I received this book from the firstreads program.
This story is mainly a web of relationships. Two very different marriages and the friendship between the two women (Maggie and Lakshmi) who start as psychologist-patient. These relationships are the stars of the show, and Umrigar does a good job developing them, nurturing them, allowing them to change with the individuals involved. This made the book truly excellent and wonderful to read.
The chapters alternate between Lakshmi's first-person narration and a third-person narration of Maggie's story. Lakshmi is an Indian immigrant with an 8th grade education, and Umrigar chose to identify her voice by very bad grammar. So every other chapter is actually pretty hard to read. I did get used to it with time, and it was easier at the end than at the beginning, but it felt a little over-the-top. But I can't argue on the basis of authenticity... I don't know anyone with Lakshmi's background to compare her to. So I guess I'll just say that she has a well-defined voice and a truly wonderful character, but her chapters slowed my reading down.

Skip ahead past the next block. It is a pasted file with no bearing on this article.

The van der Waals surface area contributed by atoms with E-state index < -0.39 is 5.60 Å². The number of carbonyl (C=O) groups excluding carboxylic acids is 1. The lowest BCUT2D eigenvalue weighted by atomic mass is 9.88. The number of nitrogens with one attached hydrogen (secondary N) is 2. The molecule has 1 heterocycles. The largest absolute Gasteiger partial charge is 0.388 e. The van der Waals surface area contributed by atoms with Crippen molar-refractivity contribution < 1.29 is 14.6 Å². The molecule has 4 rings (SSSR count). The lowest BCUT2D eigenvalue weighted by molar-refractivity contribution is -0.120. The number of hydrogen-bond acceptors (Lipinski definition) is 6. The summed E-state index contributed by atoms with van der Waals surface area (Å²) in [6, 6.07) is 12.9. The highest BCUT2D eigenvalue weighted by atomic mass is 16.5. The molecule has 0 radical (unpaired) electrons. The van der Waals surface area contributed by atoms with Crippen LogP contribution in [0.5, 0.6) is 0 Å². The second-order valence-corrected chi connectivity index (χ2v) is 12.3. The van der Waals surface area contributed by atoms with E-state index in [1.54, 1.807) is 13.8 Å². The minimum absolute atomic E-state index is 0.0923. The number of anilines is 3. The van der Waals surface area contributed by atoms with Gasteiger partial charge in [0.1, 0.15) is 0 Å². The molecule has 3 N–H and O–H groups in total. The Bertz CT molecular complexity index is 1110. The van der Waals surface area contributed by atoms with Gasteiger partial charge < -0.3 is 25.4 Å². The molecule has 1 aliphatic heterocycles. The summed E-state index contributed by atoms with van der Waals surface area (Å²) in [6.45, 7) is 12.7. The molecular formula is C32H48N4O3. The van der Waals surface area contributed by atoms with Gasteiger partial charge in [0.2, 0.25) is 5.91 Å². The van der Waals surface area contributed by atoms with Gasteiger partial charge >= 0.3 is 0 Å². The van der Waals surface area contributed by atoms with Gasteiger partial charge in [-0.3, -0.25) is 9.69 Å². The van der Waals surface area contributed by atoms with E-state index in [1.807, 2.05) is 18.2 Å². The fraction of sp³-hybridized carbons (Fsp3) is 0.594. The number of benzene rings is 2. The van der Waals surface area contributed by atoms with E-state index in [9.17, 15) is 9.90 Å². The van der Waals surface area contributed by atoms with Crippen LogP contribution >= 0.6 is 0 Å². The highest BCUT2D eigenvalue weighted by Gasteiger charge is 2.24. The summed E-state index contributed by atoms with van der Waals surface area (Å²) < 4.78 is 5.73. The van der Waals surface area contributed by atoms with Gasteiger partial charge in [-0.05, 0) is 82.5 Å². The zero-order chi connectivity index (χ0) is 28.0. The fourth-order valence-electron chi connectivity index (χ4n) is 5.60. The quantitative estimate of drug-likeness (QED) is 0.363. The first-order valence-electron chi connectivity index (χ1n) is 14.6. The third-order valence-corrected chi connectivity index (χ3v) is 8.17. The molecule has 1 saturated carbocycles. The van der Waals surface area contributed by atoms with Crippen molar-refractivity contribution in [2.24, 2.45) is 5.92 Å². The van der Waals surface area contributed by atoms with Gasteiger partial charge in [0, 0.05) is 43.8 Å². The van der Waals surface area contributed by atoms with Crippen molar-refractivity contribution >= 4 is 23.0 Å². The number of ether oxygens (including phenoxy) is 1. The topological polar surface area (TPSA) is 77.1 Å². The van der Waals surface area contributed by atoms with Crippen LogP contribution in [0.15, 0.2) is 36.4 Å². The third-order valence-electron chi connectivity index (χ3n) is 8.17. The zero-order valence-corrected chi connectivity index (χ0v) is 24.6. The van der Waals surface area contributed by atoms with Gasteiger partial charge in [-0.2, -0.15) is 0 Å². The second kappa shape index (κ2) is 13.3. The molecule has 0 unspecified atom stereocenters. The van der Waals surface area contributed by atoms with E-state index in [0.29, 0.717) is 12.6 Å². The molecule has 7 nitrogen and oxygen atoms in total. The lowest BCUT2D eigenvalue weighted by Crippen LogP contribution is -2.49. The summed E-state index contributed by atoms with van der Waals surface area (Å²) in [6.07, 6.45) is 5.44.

Lakshmi is the story-teller in the book, so I felt that in the end, this was her story. And indeed, that is the implication in the book at end (I don't think that counts as a spoiler). For her six years in America, there has been noone to listen to her stories, but that changes when Maggie comes into her life. Most of Lakshmi's stories center on her upbringing and her family back in India, so the contrast between her new life in America and her old one in India is ever-present and striking. The combination makes for a beautiful book.